Date of Award


Access Type

Dissertation - Open Access

Degree Name

Doctor of Philosophy in Aerospace Engineering


College of Engineering

Committee Chair

Dr. Ebenezer Gnanamanickam

First Committee Member

Dr. William Engblom

Second Committee Member

Dr. J. Gordon Leishman

Third Committee Member

Dr. Reda Mankbadi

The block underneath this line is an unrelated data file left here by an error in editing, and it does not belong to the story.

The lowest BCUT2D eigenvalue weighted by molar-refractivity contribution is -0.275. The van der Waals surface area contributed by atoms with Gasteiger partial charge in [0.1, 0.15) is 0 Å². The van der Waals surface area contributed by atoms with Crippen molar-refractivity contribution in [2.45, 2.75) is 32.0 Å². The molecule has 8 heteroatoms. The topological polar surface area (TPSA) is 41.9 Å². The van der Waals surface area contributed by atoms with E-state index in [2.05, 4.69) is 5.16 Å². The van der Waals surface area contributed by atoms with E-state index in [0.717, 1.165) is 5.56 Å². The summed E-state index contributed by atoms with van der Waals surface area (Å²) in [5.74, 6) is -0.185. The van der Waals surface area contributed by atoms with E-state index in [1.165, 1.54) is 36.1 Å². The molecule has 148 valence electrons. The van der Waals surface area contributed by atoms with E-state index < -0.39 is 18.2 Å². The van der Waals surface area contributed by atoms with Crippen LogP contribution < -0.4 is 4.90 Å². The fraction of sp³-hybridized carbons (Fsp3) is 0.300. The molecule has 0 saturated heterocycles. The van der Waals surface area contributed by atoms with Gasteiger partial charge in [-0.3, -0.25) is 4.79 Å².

The current work focuses on exploiting this behavior to manipulate wall turbulence by targeting the large-scales of the flow. In wall turbulence the large-scales of the flow interact with the smaller scales in a non-linear manner including through a process of amplitude and frequency modulation. A plane wall jet (PWJ) is chosen as the model flow field for this work as its unique geometry allows for the controlled introduction of large-scale perturbations through acoustic forcing. The corresponding interactions because of forcing are characterized using single hot-wire measurements. The nearwall response of the PWJ over a range of large-scale forcing showed that the friction velocity Uτ decreased for all forcing wavelengths considered. The scaling behavior of this reduction in Uτ with respect to inner, outer and global (PWJ exit conditions) variables suggested that the responsible underlying mechanism was an inner-outer interaction with a dependence on the PWJ Reynolds number. Based on this nearwall study, a more detailed study of the interactions caused by forcing was carried out focusing on three specific wavelengths. The forcing was observed to increase the spreading rate of the PWJ while reducing the maximum streamwise mean velocity. Together, this resulted in an increase in the friction Reynolds number Ret upon forcing, as well as a transfer of momentum away from the inner (wall) region to the outer free-shear region. The linear response of the flow to the forcing resulted in the introduction of distinct periodic structures into the inner and outer regions of the flow that appear to convect at different velocities. Considering the non-linear response, an increase in the turbulence intensity in the wall region of the PWJ was observed. The forcing altered the energy of the large-scales of the flow as well as its distribution across wavelengths. This redistribution of energy was seen to occur in the manner of a forward cascade as well as an inverse cascade. The direction of transfer depends on the size of the forcing scales relative to the naturally energetic large-scales of the flow. It was observed the that primary recipient scales of the flow were flow structures that matched the energetic outer free-shear layer structures. However, it was also observed that these structures are transported closer to the wall, increasing the energy in the wall region. This effect is accompanied by the reduction of small-scale energy in the wall region, which is inferred to be tied to the reduction of friction velocity upon forcing. The increase in energy of the large-scales of the flow was also accompanied by the increased amplitude modulation of the small-scales by the large-scales. It is concluded that the forcing successfully targets the large-scales of the PWJ, which changes the non-linear interaction between the scales in a manner that reduces the skin-friction.